Late in her ninth month, Amma often got breathless and she could hardly sleep at night. She had grown terribly big and, to a lesser extent, so had Siva and his sister. Siva had shed all the downy hair on his body and his skin was smooth. He had moved further down in the womb and it was getting intolerably cramped. He hung upside down from a cord and his sister swayed backforth like a trapeze artist. And when Amma sat in a particular way their heads collided: ouch-ouch. But Siva didn’t seem to mind this at all; he kicked his legs excitedly. His twin was asleep most of the time, her finger curled into his, until he too fell into sleep.

That afternoon Amma sat under the cool shade of the neem tree reading the old brown ledger; she read it almost to the end. Tears tumbled down her cheeks and she wiped them with the end of her saree. Suddenly, she felt her womb heave and squeeze, and she involuntarily said aloud: “Nooo, by Jove!” The heaving and squeezing happened again and Amma felt a firm grip like a clamp around her womb. Hugging her belly, she bent double and retched all over the trunk of the tree. The violent heaving and squeezing began once more. Each time, her heart skipped a beat. She felt as though her life had turned into water and it was oozing out of her. Amma bellowed – By god! Good heavens!

Patti rushed to her. “Your water has burst,” she said and at once sent Munniamma for the midwife. Holding Amma by the arms, Patti led her beyond the hallway to the dark storeroom for the birthing so that light and wind wouldn’t startle the newborn. The walls of the storeroom were lined with gunny bags containing red rice from the local fields; they gave off a homely starchy smell, meant to be good for babies. The midwife came with Munniamma and both helped Amma squat on the floor, then they held her shoulders, gently laying her down. “Munniamma, go get the bottle of balm from my room,” Patti said, “and rub it on Mallika’s back. It will relieve some of the pain.”

The hours passed. Amma felt each minute in its entirety, and the separate grain of each second. Inside her, Siva was kicking feverishly while his sister seemed to have momentarily passed out. Appa, who had been summoned from work, paced up and down in the hallway. He clutched his nose, unaccustomed to the smells of birthing: Spittle. Birthblood. Sweat. Balm. Then Amma screamed. It pierced the night like lightning.

Siva’s sister struggled in the slimy water, bobbing up and down, and then gulping water. More water. More water. She sank to the watery bottom of the womb-bed, landscaped by deep shadows and silence, and the twisted root of the birth cord, already old, curled around her neck, and then she choked, once, twice. Her heartbeat rose and fell like a leaf detached from its tree. Her finger she had curled into Siva’s let go bit by bit.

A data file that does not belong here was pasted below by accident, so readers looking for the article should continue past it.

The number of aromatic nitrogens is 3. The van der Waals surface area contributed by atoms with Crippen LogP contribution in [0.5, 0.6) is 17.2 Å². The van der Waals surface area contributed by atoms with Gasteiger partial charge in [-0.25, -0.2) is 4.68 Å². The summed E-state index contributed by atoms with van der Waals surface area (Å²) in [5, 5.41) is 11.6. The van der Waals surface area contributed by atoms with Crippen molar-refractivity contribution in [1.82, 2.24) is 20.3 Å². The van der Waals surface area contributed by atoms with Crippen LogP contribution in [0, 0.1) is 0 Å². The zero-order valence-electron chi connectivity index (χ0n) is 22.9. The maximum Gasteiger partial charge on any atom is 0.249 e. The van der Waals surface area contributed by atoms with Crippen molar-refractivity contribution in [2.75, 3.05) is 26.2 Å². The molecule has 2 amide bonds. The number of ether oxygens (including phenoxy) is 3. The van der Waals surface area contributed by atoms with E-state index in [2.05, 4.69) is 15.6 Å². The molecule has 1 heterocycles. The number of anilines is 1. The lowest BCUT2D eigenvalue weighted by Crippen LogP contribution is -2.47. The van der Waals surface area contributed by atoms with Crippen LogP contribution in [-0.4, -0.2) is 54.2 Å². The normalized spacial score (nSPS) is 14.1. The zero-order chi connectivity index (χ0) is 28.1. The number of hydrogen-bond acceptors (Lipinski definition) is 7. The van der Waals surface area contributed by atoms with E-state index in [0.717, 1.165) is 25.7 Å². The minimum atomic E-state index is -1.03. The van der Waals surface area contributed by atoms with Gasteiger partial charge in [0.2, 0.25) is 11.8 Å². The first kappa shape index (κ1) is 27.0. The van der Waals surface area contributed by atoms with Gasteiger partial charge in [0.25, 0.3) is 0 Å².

Amma gave a big push and Siva’s sister arrived into the world, headlong, the umbilical cord still coiled around her neck. The midwife cut the cord and held up the baby. Patti stared stupidly at her granddaughter as she kicked her legs in the air. Amma held out her arms for her daughter. The midwife slapped the baby hard on the buttocks. The child didn’t cry as they are meant to; instead she rounded her mouth and sang out their wombsong – oo-oo-oo – and her eyes glittered with newborn tears.

Outside, the wind howled: ooooowr-oooowar-oowat-oowata-oowata-r, as though it was thirsty. Amma would not forget this peculiar lament of the parched wind. A flash of lightning brightened the dark room for a still moment, and then shadows appeared, on the ceiling, walls and floor. Amma wouldn’t forget the shadows either. It started to rain hard – large hyphenated lines tossed from the sky. The midwife looked up at the windowpane etched with lines of water, raindrops drumming at it. She looked alarmed. It was only April: too early for rain. It was a sign, this summer rain. It meant that something untoward was to happen.

The midwife pressed the baby to Amma’s breast. Amma touched the baby’s hair, stiff with birthblood. She touched her lips to the baby’s cheek, kissed her with neverending love. It was a moment Amma would never forget. Then she breathed the name into the baby’s ear: Tara.

Appa stood at the door, his shirt sweat-drenched, worried, wondering. Just then Munniamma stepped up to him with the newborn baby and raised her into his arms. Appa looked down at his daughter, wonder in his eyes. He laughed with joy. The baby twisted, cried, turned blue, and then was still. He continued to laugh, tears in his eyes.

Munniamma wrenched the child out of Appa’s arms, walked back and laid the child next to Amma. Her voice shaking, she said, “She died, ma. She died in her father’s arms.”

Amma writhed and moaned. The midwife turned to her, and pressed Amma’s stomach with her hands to force the placenta out of her womb. It had occupied all the space, pushing Siva’s sister into the coils of the cord of birth and death.

His heart pounded loudly. The sound was amplified in the hollow he now inhabited alone. Then, even as he stayed moored to the very root of his beginnings, his body was caterpillared down the narrow passage and out. His mouth quivered open and he opened his eyes to the light of an oil lamp.

The midwife raised her bloodied hands. “It’s a boy.”

And thus I was born in a room that smelled of raw rice and balm.

Excerpted with permission from If You Look For Me, I Am Not Here, Sarayu Srivatsa, Bluemoose Books.

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